To put the icing on the cake, you can directly visualize your results in OpenStreetMap integrated in the Query Editor of ArangoDBs WebUI.

Learn about GeoJSON support with the new hands-on GeoJSON tutorial.

Query Profiler

Great performance is everybody’s darling. Complex queries can become very unclear when trying to optimize. ArangoDB 3.4 makes it much easier to profile your queries and get insights into how much time was spent where.

By using `db._profileQuery(..)` in arangosh or by hitting the “Profile” button within the query tab of the WebUI, you can now execute additional instrumentation code that provides details about:

  • Call: The number of times this query stage was executed
  • Items: The number of temporary result rows at this stage
  • Runtime: The total time spent in this stage

Below the execution plan, there are additional sections for the overall runtime statistics and the query profile.

The query profile for the AQL

FOR doc IN collection
  FILTER doc.value < 10
  RETURN doc

will look like the arangosh output below.

ArangoDB Query profile for AQL

Learn about Query Optimization with the new Query Profiler Tutorial.

Streaming Cursors

Sometimes the overall query performance is not the first priority, but rather how fast a user gets first results to be displayed or used elsewhere. Based on community feedback, we integrated streaming cursors which allow users to get first results as they become available.

Assume a query result sends back up to 1000 results for your query. Without streaming, the results will be sent to the client only if the whole query has been processed entirely. By defining ‘stream = true’ for your cursor, the client receives the first results as they become available on the server. Read more about Streaming AQL Cursors.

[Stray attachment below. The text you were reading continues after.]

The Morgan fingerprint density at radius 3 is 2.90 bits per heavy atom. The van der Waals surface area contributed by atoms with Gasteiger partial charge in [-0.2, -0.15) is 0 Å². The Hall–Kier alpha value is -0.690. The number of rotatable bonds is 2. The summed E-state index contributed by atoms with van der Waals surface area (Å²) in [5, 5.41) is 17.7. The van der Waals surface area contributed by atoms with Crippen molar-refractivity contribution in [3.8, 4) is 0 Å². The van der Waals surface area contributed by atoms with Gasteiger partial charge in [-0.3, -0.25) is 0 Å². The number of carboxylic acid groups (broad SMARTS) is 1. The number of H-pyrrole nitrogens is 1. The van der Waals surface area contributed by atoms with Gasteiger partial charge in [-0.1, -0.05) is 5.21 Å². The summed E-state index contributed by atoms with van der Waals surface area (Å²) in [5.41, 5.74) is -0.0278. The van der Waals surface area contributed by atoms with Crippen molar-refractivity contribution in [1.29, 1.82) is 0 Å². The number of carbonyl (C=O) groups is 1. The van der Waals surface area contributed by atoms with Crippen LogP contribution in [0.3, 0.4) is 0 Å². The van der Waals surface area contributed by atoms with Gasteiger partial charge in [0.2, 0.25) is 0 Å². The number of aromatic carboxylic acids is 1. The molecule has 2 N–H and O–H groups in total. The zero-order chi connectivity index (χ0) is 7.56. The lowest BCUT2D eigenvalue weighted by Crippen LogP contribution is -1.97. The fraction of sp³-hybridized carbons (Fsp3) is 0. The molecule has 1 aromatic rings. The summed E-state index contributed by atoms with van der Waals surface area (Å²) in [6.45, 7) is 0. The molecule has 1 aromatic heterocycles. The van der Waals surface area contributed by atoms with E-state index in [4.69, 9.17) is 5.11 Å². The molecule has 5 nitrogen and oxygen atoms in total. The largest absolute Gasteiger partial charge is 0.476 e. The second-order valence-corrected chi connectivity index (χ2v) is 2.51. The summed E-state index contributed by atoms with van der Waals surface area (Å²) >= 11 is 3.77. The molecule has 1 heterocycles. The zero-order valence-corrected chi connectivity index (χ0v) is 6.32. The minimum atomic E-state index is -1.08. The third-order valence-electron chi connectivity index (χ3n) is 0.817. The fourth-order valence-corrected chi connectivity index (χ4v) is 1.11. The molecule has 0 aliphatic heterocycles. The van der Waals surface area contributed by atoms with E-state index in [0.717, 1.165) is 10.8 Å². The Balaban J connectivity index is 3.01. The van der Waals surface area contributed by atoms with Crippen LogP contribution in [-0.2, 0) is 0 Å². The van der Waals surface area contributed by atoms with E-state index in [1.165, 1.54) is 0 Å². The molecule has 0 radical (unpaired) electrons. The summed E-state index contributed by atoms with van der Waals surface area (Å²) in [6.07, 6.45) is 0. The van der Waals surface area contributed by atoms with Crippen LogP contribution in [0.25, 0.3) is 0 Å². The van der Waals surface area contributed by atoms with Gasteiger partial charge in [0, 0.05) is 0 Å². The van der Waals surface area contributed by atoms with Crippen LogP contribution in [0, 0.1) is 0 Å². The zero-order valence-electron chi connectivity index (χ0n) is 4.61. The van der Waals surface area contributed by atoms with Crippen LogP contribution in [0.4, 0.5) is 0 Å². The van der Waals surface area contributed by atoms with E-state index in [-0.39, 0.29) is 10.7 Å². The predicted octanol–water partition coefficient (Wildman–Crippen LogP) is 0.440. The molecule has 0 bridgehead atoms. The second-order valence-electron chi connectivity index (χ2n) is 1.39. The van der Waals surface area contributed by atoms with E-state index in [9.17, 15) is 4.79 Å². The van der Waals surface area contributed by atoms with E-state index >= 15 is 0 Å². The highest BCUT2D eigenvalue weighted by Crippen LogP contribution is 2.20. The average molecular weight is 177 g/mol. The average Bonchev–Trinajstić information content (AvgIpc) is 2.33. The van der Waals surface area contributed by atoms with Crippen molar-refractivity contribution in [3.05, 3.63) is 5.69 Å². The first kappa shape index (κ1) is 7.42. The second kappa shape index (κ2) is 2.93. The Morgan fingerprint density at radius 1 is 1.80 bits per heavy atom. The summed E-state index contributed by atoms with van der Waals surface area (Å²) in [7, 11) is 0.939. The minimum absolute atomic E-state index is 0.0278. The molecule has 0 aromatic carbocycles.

Please note our caveats and recommendations when using streaming cursors.

RockDB as Default Storage Engine

Previous versions of ArangoDB had MMfiles as their default storage engine. With ArangoDB 3.4, this will change to RocksDB. If a storage engine is not defined explicitly or the setting is set to ‘auto’ then RocksDB will be used as the storage engine. If you just update an existing installation, then the previously defined engine will be used.

After this quick introduction, let’s see what’s new and improved:

  • Optimized Binary Storage Format: The new format is optimized for RocksDB and can be utilized for fresh installations. A key benefit of the new format is greatly improved insertion performance.
  • Optional Caching: Users can now specify a new per-collection property ‘cacheEnabled’ to define documents and primary index values to be cached in-memory. This leads to significant performance improvements for multiple cases; especially for point-lookups
  • Reduced Replication Catch-Up time: A lot was optimized for a better replication experience for auto-failover, cluster and DC2DC settings.
  • Exclusive Collection Access Option: RocksDB now allows users to define collections with exclusive write access. This can simplify application development.
  • Enhanced WAL sync control: Users can now configure how frequently the WAL syncs to disk/SSD.

We are in this together

We could go on for quite a while to list everything that is new in the upcoming v3.4. Find an almost complete list in our Release Notes for 3.4. We improved so many things under the hood, especially for cluster performance and stability, that we just can’t list everything individually.

Hopefully, there are also some useful new features for your projects and needs.

It would be very helpful for us to get your feedback about RC1. Test it with your data, queries, setups and let us know what you think via hackers@arangodb.com or if you found any issues via Github using “ArangoDB version = 3.4 RC1”

Let’s ship something useful together!

Get RC1 of ArangoDB 3.4

Julie Ferrario